Mass Gain in Relativity
Date: 06/06/99 at 09:25:58 From: Robert Holte Subject: Relativity I still have a problem with relativity. I understand how it dilates space-time, but do not understand the gain in mass at high velocities. How does this work? At what speeds do we begin to notice this effect? I understand that the gain in mass is on an infinite curve (if infinite energy were applied to an object in an attempt to propel an object above light speed the mass gain would also be infinite,) but what is the math behind this? To be more specific, at what speeds would an object experience a 400% gain in mass? ... or 650%? Thank you.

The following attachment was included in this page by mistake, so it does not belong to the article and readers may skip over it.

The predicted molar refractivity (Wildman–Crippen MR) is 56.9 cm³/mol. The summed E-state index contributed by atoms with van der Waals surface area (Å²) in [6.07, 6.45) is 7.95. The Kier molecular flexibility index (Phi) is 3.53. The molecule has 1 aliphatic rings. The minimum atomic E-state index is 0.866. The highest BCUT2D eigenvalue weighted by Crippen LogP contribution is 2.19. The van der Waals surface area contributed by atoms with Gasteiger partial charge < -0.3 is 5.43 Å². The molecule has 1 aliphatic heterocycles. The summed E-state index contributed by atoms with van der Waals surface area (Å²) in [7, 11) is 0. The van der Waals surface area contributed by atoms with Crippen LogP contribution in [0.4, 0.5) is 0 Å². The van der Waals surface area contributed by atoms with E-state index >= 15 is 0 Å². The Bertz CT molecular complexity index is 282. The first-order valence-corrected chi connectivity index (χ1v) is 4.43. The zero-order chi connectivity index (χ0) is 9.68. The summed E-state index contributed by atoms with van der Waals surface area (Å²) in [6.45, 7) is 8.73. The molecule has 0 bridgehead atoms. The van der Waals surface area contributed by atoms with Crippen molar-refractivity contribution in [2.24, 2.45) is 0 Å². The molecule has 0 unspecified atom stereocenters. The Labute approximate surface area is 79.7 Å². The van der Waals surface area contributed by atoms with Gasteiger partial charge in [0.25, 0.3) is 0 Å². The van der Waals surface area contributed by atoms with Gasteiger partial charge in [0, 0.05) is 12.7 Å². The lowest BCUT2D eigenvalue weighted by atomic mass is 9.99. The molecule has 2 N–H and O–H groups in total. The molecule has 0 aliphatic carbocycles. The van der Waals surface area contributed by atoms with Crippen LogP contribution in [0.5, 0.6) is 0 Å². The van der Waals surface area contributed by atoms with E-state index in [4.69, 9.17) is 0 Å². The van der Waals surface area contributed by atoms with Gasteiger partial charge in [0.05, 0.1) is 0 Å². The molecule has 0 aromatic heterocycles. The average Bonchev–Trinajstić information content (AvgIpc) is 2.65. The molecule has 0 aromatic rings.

Date: 06/07/99 at 22:00:40 From: Doctor Rick Subject: Re: Relativity Hello, Robert, thanks for writing! It is better to speak of the "total energy" (or mass-energy) of an object and to regard its mass as a fixed property of the object (often called its "rest mass"). The total energy of a stationary object is equal to its rest mass. In order to accelerate the object, energy must be added to it ("kinetic energy" in Newtonian physics). In relativistic physics, the rest mass and kinetic energy are not separate quantities; due to the equivalence of mass and energy according to E = mc^2, the rest mass and kinetic energy go into one pot, the "total energy." Due again to the equivalence of mass and energy, this total energy can also be expressed as a mass, but let's not. The formula for the total energy of an object with rest mass m and velocity v is E = mc^2/sqrt(1-(v/c)^2) = mc^2(1-(v/c)^2)^(-1/2) When v/c << 1 (non-relativistic velocities), this is approximately equal to E ~= mc^2(1 + (v/c)^2/2) = mc^2 + (1/2)mv^2 which is just the sum of the rest energy (rest mass converted to energy) and the non-relativistic kinetic energy. So the increase in total energy is noticed at non-relativistic velocities, but it is simply the ordinary kinetic energy. The total energy begins to increase noticeably faster than this when (v/c)^4 becomes significant. For instance, at 1/10 the speed of light, this quantity is 1/10,000 and the effect would only be seen around the fourth decimal place. At 1/4 the speed of light, (v/c)^4 is 1/256 or about 0.004. At what velocity will the total energy be increased by a factor "a" compared with the rest energy? Let's work it out. a = E/(mc^2) = ((1-(v/c)^2)^(-1/2) a^-2 = 1 - (v/c)^2 v/c = sqrt(1 - a^-2) For an energy-increase factor of 4, we need v/c = sqrt(1 - 1/16) = 0.968 That is, at a speed of 96.8% of the speed of light, the total energy of an object will be 4 times its rest energy. Looked at another way, in order to accelerate an object to 96.8% of the speed of light, you must impart an additional energy three times the rest energy. For comparison, in Newtonian mechanics, the kinetic energy at the speed of light would be (1/2)mc^2 - in other words, the energy needed to raise an object to the speed of light would be just 0.5 times its relativistic rest mass. Under relativity, to get to 96.8% of this speed, we needed 6 times as much added energy. And it gets worse. As you note, energy expenditures approaching infinity will only reduce the 3.2% gap, causing the velocity to approach closer to the speed of light. No amount of energy will bring the velocity above that of light. - Doctor Rick, The Math Forum http://mathforum.org/dr.math/
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